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It’s been quite a while since I’ve been able to admit to being surprised by an awards show, but The 2014 BET Awards was full of just that this year: surprises. It wasn’t just the great music performances this time around (though there were a lot of standouts), but the sense of playfulness and bold and subversive sense of humor that kept my interest throughout. The recipient of the Lifetime Achievement award, The Commodores’ own Lionel Richie, was referenced constantly by awards winners and by Rock himself.

A big winner last night, Skateboard P himself Pharrell Williams, his infamous 10-gallon hat shrunk down to about 4-gallon, kicked the night off with his hit “Come Get It Bae,” joined up on stage by cheerleaders from Bae University. While “Bae” got the crowd moving, it wasn’t until surprise guest Missy Elliot showed up halfway through to perform her song “Pass That Dutch” that the audience lost their minds. Even from my house, the air was thick with excitement as the duo stepped off the stage and made room for host Chris Rock.


Hiring Rock had to be the best decision BET made that night because his fast and unrelenting humor worked magic the whole evening. His opening monologue jumped around from Solange’s elevator fight with Jay-Z to Dr. Dre’s $3 billion deal with Apple all the way to Donald Sterling, and he didn’t miss a beat getting there. Ever the smart ass, Rock took every opportunity to dig at whatever celebrity was in his reach, calling out Paris Hilton for “getting her Kardashian on” in a white dress and revealing that the main draw for audiences watching “Scandal” is having another white president, not the presence of Kerry Washington.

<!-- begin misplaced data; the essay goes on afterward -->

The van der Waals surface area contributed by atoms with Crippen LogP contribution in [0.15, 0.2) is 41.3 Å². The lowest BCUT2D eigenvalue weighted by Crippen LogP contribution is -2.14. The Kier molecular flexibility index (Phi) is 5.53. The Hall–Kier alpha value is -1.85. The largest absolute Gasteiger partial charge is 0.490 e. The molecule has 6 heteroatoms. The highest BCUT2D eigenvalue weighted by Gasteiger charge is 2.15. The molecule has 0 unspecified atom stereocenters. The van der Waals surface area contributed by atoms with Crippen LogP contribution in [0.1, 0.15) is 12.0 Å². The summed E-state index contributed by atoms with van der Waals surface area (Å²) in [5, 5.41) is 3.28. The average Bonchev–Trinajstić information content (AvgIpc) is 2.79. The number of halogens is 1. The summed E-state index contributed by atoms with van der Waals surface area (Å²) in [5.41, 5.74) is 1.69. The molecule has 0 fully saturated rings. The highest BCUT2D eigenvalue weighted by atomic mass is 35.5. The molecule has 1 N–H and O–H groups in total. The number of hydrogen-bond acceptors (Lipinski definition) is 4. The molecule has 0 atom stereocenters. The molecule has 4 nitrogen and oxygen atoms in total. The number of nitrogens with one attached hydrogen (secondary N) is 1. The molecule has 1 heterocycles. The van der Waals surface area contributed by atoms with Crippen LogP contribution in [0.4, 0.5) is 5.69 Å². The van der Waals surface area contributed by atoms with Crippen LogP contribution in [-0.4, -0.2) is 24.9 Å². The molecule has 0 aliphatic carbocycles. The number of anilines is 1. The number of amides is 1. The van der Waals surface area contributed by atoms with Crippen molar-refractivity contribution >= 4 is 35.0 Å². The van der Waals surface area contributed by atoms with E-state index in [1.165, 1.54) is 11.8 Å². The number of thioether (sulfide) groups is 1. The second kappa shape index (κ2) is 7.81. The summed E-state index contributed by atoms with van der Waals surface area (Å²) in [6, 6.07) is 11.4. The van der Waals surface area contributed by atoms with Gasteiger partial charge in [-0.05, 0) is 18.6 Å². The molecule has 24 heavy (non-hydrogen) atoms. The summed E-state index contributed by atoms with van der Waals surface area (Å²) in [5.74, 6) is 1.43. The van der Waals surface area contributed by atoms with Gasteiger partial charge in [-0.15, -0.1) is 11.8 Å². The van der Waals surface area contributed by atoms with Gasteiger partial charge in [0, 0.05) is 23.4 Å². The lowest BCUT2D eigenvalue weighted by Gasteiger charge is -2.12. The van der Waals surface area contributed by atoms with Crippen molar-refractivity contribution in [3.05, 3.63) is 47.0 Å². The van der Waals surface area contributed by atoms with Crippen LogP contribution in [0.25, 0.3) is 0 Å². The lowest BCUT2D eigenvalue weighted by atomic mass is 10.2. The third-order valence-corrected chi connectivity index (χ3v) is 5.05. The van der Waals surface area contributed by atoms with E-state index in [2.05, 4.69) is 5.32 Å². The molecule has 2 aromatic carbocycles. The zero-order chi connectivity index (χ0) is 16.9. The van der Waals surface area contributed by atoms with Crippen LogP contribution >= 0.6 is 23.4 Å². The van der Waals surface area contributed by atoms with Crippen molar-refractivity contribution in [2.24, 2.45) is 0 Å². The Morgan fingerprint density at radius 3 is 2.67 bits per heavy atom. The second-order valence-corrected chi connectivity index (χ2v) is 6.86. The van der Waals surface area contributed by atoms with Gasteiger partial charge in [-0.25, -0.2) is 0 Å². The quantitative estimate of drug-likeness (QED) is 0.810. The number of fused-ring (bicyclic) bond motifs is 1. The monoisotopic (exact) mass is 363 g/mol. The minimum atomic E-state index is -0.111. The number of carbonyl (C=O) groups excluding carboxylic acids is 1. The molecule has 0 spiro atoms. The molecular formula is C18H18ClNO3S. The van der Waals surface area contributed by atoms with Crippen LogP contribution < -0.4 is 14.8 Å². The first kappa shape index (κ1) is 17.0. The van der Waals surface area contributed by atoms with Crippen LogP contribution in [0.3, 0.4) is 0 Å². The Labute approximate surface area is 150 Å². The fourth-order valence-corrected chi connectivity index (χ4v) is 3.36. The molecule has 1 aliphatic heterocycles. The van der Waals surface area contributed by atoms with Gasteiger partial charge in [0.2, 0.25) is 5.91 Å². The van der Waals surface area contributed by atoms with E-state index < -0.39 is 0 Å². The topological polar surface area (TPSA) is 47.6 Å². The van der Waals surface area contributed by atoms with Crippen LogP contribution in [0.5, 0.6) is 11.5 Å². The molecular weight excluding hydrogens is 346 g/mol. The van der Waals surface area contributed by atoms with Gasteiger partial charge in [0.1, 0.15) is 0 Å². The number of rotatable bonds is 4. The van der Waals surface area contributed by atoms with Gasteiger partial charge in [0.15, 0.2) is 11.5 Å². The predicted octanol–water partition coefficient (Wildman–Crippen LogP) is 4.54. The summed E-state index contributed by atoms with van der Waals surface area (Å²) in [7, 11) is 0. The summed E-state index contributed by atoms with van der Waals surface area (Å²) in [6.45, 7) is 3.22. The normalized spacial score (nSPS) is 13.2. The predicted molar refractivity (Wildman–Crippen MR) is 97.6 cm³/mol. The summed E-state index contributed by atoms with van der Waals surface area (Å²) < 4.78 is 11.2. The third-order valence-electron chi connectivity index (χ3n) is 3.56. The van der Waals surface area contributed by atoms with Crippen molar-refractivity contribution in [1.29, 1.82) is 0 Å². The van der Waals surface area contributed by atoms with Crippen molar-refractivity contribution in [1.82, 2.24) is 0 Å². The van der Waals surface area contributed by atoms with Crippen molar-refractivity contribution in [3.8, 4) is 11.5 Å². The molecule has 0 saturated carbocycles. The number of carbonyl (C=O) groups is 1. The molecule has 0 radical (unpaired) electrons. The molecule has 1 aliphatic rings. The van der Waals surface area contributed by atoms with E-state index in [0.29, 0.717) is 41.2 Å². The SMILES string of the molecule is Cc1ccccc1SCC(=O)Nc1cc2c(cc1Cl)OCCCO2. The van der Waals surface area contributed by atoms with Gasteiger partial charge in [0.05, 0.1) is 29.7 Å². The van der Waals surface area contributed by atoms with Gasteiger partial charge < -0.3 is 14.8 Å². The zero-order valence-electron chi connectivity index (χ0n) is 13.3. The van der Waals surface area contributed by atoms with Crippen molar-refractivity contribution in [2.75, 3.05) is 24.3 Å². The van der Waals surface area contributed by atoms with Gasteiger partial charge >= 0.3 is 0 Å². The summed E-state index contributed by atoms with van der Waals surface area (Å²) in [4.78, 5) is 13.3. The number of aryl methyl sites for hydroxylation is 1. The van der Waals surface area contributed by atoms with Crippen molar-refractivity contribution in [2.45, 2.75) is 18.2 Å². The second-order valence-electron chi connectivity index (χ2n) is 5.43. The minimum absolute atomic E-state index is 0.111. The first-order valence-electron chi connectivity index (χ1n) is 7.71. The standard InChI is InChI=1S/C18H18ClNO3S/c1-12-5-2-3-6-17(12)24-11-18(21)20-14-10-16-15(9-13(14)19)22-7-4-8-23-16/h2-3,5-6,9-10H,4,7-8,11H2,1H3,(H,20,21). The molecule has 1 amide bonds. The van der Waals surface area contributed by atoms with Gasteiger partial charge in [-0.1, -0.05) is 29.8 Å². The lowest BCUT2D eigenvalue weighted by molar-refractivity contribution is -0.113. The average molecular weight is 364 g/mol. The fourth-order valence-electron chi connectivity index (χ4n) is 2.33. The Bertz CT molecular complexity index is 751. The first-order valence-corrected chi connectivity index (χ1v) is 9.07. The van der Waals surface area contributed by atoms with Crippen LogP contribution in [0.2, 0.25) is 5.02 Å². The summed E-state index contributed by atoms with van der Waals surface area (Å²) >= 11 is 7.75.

Rock even took his hosting duties one step further with a pre-recorded skit where he shows up at a monster truck rally to promote the BET Awards. He winds up quizzing the predominantly white audience on black culture (finish this sentence: “Started From The Bottom…”). When BET hired this guy to host, he clearly invested a lot of energy into what could’ve been another by the numbers gig with a few lukewarm jokes.

Rock’s sense of humor spread like a virus through the presenters, some successful (Gabrielle Union and Regina Hall deconstructing the myth behind the “Felon Bae” meme) others not so much (Gary Owens and Mike Tyson make a horrific double act)   

The night kept moving when Lil’ Wayne hopped on stage and performed two songs from “Tha Carter V.” His high-energy set of “Krazy” and “Believe Me” served to remind us just how many words you still can’t say on TV because the majority of it was censored by the network. Regardless, Weezy and his backing band hopped around and  brought the thunder for a while before giving way to John Legend. The R&B crooner serenaded the audience with “You and I,” then accompanied guest vocalist Jhené Aiko on her song “The Worst.” Legend and Aiko crooning together was a great change of pace, with the young songstress neatly complimenting Legend’s more established sound.